I am guessing there is not a hospital in the United States that doesn’t currently have, or hasn’t at least discussed establishing, a grateful patient fundraising program. As the reimbursement model changes, hospitals are increasingly looking for new revenue streams and hospital fundraising programs and foundations are under increased pressure to generate more in philanthropic revenue. Different grateful patient program strategies are on the minds more and more of our clients and on the agendas of industry conferences.
The approaches to a grateful patient program can vary. Some may be as simple as having a card sitting around that discusses possible options, while other sophisticated programs screen large amounts of patient information to identify potential key prospects, ensure timely follow up, and engage nurses and physicians in the process at a deep level. While those examples show the extremes of the spectrum, there is room for countless other ideas and strategies in between.
A recent article in the Fall 2014 issue of Healthcare Philanthropy Journal, “Making the Most of Grateful Patient Programs” by Melana Boscio Hydrick, looks at two very different grateful patient programs and provides some keys to success along with some of the challenges.
The article features a hospital in the United States, Fox Chase Cancer Center in Philadelphia, and one in Canada, St. Peter’s Hospital in Hamilton, Ontario. It explores the differences between the two programs and also looks at the different privacy laws that must be followed in both countries.
The two examples in the article provide a very good example of the various degrees of sophistication to which hospitals can structure their grateful patient programs to fit their needs. For example, Fox Chase’s program is more proactive in identifying and following up with potential donors and is built on a high level of personal contact. They run their patient list through an electronic wealth screening and then have a conversation with the patient’s physician before moving forward. The partnership with the physician is critical to the success of the program. Fox Chase started their program about a year ago as a pilot program in one of their three service lines but the program has been successful enough that additional staff is being hired to expand it to the other two service lines. At St. Peter’s Hospital the program relies more on direct mail and fundraising materials in the hospital. Personal contact is usually initiated by the patient, rather than pushed by staff or physicians.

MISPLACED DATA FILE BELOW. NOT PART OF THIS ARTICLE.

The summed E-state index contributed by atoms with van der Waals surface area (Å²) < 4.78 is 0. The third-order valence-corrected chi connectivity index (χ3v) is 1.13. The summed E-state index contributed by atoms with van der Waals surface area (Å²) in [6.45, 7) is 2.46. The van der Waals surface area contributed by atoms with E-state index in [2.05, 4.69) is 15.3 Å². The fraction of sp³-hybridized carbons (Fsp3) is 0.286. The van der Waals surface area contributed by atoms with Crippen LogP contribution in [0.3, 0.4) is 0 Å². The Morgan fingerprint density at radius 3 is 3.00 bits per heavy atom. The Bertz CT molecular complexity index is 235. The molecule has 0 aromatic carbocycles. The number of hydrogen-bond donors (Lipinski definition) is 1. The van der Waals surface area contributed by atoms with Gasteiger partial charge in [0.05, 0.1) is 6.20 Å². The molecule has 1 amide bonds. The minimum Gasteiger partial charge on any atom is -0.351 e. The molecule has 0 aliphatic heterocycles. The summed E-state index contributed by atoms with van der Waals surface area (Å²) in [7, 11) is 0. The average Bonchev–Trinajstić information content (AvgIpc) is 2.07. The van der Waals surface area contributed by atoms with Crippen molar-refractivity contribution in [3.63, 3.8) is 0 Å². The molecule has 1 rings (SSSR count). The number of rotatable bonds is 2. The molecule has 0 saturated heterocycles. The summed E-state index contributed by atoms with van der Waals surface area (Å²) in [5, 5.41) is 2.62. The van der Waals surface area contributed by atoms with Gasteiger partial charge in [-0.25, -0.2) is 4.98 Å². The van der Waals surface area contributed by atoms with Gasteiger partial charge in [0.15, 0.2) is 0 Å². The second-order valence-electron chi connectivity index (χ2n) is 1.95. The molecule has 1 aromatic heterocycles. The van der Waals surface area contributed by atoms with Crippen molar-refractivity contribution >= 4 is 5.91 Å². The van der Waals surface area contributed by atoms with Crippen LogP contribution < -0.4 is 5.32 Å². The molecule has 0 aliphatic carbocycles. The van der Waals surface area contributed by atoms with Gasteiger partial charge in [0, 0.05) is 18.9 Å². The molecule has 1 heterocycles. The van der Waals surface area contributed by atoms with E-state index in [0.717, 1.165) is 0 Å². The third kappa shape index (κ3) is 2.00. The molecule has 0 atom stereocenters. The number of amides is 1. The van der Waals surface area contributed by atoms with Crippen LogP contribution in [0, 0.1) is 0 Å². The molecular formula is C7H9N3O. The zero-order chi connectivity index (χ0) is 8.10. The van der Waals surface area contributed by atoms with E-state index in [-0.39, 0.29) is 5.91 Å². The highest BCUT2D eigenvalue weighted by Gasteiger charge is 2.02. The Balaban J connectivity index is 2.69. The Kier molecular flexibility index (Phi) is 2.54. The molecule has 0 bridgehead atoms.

Though there are various approaches grateful patient programs can take, the article emphasizes the need to have physicians engaged in the process. Physicians need to understand the impact that giving can have on the hospital and on their ability to deliver better patient care in the future. Also, physicians need to have a deep level of trust that their patients will be treated fairly. Building this trust and partnership can take time, making it a good idea to start small and show how the process will work before expanding it, similar to the pilot approach taken at Fox Chase.
The other piece of the puzzle that the article talks about is the privacy issue. In the United States HIPPA updated their regulations in 2013 and went into greater detail on the type of patient information that can be shared with the fundraising staff. This has helped to clarify how information can be used. It is vital that your program works within the HIPPA regulations and it is important to engage your legal counsel and compliance office when the program is being developed to ensure compliance with the regulations. This can take time, but just like with the physician engagement – it is time well spent.
Having a strong grateful patient program is a very important component in elevating hospital fundraising. This audience can serve as a key piece of your donor base. The program should be customized to match the culture of your organization and engender buy-in from hospital leadership and physicians so that you have the internal support necessary to execute the program.